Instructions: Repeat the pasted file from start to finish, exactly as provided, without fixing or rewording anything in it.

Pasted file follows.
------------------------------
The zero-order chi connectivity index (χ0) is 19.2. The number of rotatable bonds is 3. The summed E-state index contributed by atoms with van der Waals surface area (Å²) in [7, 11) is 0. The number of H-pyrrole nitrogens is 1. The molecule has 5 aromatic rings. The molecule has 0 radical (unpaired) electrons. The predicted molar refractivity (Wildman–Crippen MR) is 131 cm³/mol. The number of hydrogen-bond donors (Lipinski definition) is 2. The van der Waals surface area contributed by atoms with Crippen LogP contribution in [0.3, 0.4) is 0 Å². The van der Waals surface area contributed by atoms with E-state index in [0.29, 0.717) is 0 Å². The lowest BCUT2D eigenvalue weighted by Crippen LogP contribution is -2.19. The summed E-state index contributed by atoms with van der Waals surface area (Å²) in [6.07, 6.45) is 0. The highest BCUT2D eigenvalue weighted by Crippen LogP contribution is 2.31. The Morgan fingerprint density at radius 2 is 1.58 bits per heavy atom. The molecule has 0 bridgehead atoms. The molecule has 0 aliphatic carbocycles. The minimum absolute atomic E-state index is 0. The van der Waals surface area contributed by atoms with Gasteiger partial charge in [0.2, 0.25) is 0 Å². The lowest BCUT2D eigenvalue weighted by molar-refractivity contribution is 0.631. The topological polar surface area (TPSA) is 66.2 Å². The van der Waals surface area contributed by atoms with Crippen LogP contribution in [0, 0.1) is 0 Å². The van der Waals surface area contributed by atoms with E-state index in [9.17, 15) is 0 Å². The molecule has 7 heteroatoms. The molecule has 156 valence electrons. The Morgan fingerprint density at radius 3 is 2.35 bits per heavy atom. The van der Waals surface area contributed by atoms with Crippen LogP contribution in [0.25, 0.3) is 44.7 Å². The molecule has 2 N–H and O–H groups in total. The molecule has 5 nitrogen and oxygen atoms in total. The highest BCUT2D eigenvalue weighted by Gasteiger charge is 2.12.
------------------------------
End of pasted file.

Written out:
The zero-order chi connectivity index (χ0) is 19.2. The number of rotatable bonds is 3. The summed E-state index contributed by atoms with van der Waals surface area (Å²) in [7, 11) is 0. The number of H-pyrrole nitrogens is 1. The molecule has 5 aromatic rings. The molecule has 0 radical (unpaired) electrons. The predicted molar refractivity (Wildman–Crippen MR) is 131 cm³/mol. The number of hydrogen-bond donors (Lipinski definition) is 2. The van der Waals surface area contributed by atoms with Crippen LogP contribution in [0.3, 0.4) is 0 Å². The van der Waals surface area contributed by atoms with E-state index in [0.29, 0.717) is 0 Å². The lowest BCUT2D eigenvalue weighted by Crippen LogP contribution is -2.19. The summed E-state index contributed by atoms with van der Waals surface area (Å²) in [6.07, 6.45) is 0. The highest BCUT2D eigenvalue weighted by Crippen LogP contribution is 2.31. The Morgan fingerprint density at radius 2 is 1.58 bits per heavy atom. The molecule has 0 bridgehead atoms. The molecule has 0 aliphatic carbocycles. The minimum absolute atomic E-state index is 0. The van der Waals surface area contributed by atoms with Gasteiger partial charge in [0.2, 0.25) is 0 Å². The lowest BCUT2D eigenvalue weighted by molar-refractivity contribution is 0.631. The topological polar surface area (TPSA) is 66.2 Å². The van der Waals surface area contributed by atoms with Crippen LogP contribution in [0, 0.1) is 0 Å². The van der Waals surface area contributed by atoms with E-state index in [9.17, 15) is 0 Å². The molecule has 7 heteroatoms. The molecule has 156 valence electrons. The Morgan fingerprint density at radius 3 is 2.35 bits per heavy atom. The van der Waals surface area contributed by atoms with Crippen LogP contribution in [0.25, 0.3) is 44.7 Å². The molecule has 2 N–H and O–H groups in total. The molecule has 5 nitrogen and oxygen atoms in total. The highest BCUT2D eigenvalue weighted by Gasteiger charge is 2.12.